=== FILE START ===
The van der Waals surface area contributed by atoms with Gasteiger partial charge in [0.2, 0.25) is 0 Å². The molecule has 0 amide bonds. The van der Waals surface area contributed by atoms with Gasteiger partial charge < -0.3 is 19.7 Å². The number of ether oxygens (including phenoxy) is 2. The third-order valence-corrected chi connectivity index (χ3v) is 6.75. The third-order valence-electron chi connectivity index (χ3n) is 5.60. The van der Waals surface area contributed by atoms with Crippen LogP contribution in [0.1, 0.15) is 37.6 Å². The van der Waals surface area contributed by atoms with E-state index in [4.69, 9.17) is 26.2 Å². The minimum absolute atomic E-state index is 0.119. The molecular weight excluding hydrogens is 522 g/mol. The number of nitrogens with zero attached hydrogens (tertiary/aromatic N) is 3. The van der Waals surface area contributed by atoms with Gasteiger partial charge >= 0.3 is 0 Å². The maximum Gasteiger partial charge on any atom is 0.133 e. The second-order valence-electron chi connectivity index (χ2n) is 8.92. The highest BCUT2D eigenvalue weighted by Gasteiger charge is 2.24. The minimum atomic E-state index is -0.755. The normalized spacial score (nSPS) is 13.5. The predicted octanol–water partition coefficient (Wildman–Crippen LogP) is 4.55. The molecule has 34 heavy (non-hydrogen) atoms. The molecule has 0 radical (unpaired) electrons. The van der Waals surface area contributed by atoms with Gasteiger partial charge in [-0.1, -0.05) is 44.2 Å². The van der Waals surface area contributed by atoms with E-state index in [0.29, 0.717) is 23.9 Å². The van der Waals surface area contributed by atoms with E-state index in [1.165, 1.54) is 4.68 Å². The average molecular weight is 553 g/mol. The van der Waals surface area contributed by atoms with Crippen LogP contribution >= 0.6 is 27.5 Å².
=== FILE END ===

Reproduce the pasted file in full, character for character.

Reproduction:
The van der Waals surface area contributed by atoms with Gasteiger partial charge in [0.2, 0.25) is 0 Å². The molecule has 0 amide bonds. The van der Waals surface area contributed by atoms with Gasteiger partial charge < -0.3 is 19.7 Å². The number of ether oxygens (including phenoxy) is 2. The third-order valence-corrected chi connectivity index (χ3v) is 6.75. The third-order valence-electron chi connectivity index (χ3n) is 5.60. The van der Waals surface area contributed by atoms with Crippen LogP contribution in [0.1, 0.15) is 37.6 Å². The van der Waals surface area contributed by atoms with E-state index in [4.69, 9.17) is 26.2 Å². The minimum absolute atomic E-state index is 0.119. The molecular weight excluding hydrogens is 522 g/mol. The number of nitrogens with zero attached hydrogens (tertiary/aromatic N) is 3. The van der Waals surface area contributed by atoms with Gasteiger partial charge >= 0.3 is 0 Å². The maximum Gasteiger partial charge on any atom is 0.133 e. The second-order valence-electron chi connectivity index (χ2n) is 8.92. The highest BCUT2D eigenvalue weighted by Gasteiger charge is 2.24. The minimum atomic E-state index is -0.755. The normalized spacial score (nSPS) is 13.5. The predicted octanol–water partition coefficient (Wildman–Crippen LogP) is 4.55. The molecule has 34 heavy (non-hydrogen) atoms. The molecule has 0 radical (unpaired) electrons. The van der Waals surface area contributed by atoms with Gasteiger partial charge in [-0.1, -0.05) is 44.2 Å². The van der Waals surface area contributed by atoms with E-state index in [0.29, 0.717) is 23.9 Å². The van der Waals surface area contributed by atoms with E-state index in [1.165, 1.54) is 4.68 Å². The average molecular weight is 553 g/mol. The van der Waals surface area contributed by atoms with Crippen LogP contribution >= 0.6 is 27.5 Å².